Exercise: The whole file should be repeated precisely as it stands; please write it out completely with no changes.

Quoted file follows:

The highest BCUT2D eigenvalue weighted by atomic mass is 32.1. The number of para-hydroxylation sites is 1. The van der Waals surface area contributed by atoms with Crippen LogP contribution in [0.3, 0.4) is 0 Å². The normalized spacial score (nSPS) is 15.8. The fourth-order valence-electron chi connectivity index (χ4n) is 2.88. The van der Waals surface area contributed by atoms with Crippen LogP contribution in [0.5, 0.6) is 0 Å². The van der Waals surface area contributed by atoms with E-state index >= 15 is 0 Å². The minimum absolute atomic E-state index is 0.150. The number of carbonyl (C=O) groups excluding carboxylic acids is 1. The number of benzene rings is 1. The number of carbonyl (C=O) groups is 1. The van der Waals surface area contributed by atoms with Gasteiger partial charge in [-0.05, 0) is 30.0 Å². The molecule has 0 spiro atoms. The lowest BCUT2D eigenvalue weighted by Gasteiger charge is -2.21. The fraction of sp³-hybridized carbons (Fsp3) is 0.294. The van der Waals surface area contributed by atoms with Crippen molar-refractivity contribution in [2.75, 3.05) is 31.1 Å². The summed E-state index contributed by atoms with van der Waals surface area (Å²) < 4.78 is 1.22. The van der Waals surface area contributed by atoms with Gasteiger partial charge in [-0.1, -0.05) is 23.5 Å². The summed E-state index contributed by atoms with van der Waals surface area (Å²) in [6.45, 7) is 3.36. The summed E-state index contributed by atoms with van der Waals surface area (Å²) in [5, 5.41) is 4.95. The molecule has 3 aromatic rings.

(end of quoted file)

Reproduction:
The highest BCUT2D eigenvalue weighted by atomic mass is 32.1. The number of para-hydroxylation sites is 1. The van der Waals surface area contributed by atoms with Crippen LogP contribution in [0.3, 0.4) is 0 Å². The normalized spacial score (nSPS) is 15.8. The fourth-order valence-electron chi connectivity index (χ4n) is 2.88. The van der Waals surface area contributed by atoms with Crippen LogP contribution in [0.5, 0.6) is 0 Å². The van der Waals surface area contributed by atoms with E-state index >= 15 is 0 Å². The minimum absolute atomic E-state index is 0.150. The number of carbonyl (C=O) groups excluding carboxylic acids is 1. The number of benzene rings is 1. The number of carbonyl (C=O) groups is 1. The van der Waals surface area contributed by atoms with Gasteiger partial charge in [-0.05, 0) is 30.0 Å². The molecule has 0 spiro atoms. The lowest BCUT2D eigenvalue weighted by Gasteiger charge is -2.21. The fraction of sp³-hybridized carbons (Fsp3) is 0.294. The van der Waals surface area contributed by atoms with Crippen molar-refractivity contribution in [2.75, 3.05) is 31.1 Å². The summed E-state index contributed by atoms with van der Waals surface area (Å²) < 4.78 is 1.22. The van der Waals surface area contributed by atoms with Gasteiger partial charge in [-0.1, -0.05) is 23.5 Å². The summed E-state index contributed by atoms with van der Waals surface area (Å²) in [6.45, 7) is 3.36. The summed E-state index contributed by atoms with van der Waals surface area (Å²) in [5, 5.41) is 4.95. The molecule has 3 aromatic rings.